We all slept great last night and were up in the restaurant at 7:30am when they opened. We have developed a pattern of being the first ones at breakfast!!!
Right outside of our hotel was a good view of the Bear Claw lookout I hiked up to yesterday.
Greg had his own room last night with fireplace in his living room . . .
. . . and a fireplace in his bedroom. Plus a Jacuzzi tub!!!
We rolled out of the Waterton Valley and began a 5 mile, 8.5% average grade, ride towards the US border. Looking to the west there was a good view of the Prince of Wales hotel.
. . .and there was the Bear Claw lookout point again. Doesn’t seem quite that high when compared to the mountains around it!!!!
Yippee . . . real cowboys????
The climb seemed to go on forever and at such a slow speed one has PLENTY of time to look around and take in the scenery. I was also admiring the new roadbed. Very nice!!!!
In fact, the crews who had laid it were already out looking for areas that needed to be repaired . . .
. . . they also take core samples every kilometer to send in for analysis.
As you can see on my Garmin, the black dot being me, I had just ascended Mt Everest, starting from the left side of the screen, I was ready for one nice downhill. Banzaiii!!!!
We passed out of Waterton National Park and into the Blood Indian Reservation. The Canadian government deeded 4,300 acres to the tribe to use as a timber bank.
. . . and it is ONLY for tribal members.
As I made the final climb back up to the US border, the weather started looking a little UGLY!!!!
Soon I was across the border, as my trusty Garmin indicated . . .
The plaque at the border signifying the joint Peace Park designated between Canada and the United States.
Once again, another good change to see a BEAR. I’m still zero for zero!!!!
Right near the birder station there was an outfitter getting ready to head out into the bush.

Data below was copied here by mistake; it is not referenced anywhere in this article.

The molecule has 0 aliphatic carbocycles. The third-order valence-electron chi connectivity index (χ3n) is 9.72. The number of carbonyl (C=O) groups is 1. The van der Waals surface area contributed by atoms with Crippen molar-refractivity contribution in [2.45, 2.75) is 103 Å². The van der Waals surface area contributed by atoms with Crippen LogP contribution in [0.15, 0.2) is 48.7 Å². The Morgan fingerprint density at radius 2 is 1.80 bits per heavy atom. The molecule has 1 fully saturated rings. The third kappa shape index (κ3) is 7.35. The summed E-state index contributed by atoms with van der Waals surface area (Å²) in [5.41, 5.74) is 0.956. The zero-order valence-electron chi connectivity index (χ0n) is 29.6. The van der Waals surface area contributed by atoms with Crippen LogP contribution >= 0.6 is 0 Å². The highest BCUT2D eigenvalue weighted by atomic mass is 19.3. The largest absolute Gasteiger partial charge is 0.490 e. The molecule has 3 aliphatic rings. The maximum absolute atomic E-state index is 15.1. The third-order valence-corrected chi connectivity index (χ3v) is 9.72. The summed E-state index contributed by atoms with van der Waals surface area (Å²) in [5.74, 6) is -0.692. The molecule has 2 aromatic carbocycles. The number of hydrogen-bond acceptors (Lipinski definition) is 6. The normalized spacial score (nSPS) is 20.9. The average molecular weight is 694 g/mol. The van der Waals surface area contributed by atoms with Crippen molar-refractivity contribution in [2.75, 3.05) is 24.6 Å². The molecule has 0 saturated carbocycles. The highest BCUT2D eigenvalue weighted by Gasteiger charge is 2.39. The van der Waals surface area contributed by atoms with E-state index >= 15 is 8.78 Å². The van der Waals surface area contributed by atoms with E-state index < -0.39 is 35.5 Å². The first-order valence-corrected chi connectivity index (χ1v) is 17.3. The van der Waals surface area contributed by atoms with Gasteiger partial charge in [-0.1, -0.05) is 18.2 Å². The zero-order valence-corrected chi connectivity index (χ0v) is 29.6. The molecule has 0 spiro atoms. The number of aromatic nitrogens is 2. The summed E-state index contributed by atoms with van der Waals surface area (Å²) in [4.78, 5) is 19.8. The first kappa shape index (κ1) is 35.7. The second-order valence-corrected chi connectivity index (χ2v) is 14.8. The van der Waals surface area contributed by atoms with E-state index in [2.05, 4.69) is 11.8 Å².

I no more passed this Montana State border sign and it started to rain. It would rain for the rest of the day, sometimes so hard I had to squint between the top of my sunglasses and the visor on my helmet to see the road. NOT FUN!! It was about here that it started to hail on BillyyB and me. The hail looked like popcorn bouncing off the road shoulder.
Wasn’t long before I saw this Border Patrol officers rig who was out patrolling out on horseback. Haven’t seen one on these since our Southern Tier ride along the US/Mexico border.
We descended out of the mountains on a really sweet downhill that took us into the small burg of Baab. Not much there, but they had a GREAT statue outside one of their schools!!
I’ve heard about these FedEx depots along the border. Canadians have parcels sent to these private depots near the border and then drive down to pick up their packages. Evidently delivery time to Canada is dreadfully slow because of Canadian customs. Must want them to shop locally!!!!
Off the reservation and back in the Park at Many Glacier . . .
. . . cycling along a 12 long mile road paralleling Lake Sherburne
. . . as I looked ahead I saw something black . . .could it FINALLY be a bear . . .
BUT . . . I finally did see one on the side of the road . . .
As Ranger Bob (who used to work at Lake Kegonsa State Park in WI) explained in his chart. . .
. . . one should give a bear a WIDE berth . . .
I was so excited to see one, I shook his paw!!!
Soon I rolled through the park entrance and had a nice chat with Ranger Linda about the new road construction that will be started next year and take three years to complete!!! Hopefully the Park Service will use the same road standards their Canadian cousins do.
I rolled into Many Glacier in between rain storms. Very pretty setting with . . .
. . . a big, old lodge, full of tourists!
Nice dining room!
They had a great photo display of how the glaciers are disappearing. This is one of probably twenty photos they had of various glaciers that have all melted. The shot above is from 1903 . . .
The same vantage point is from 2012!!!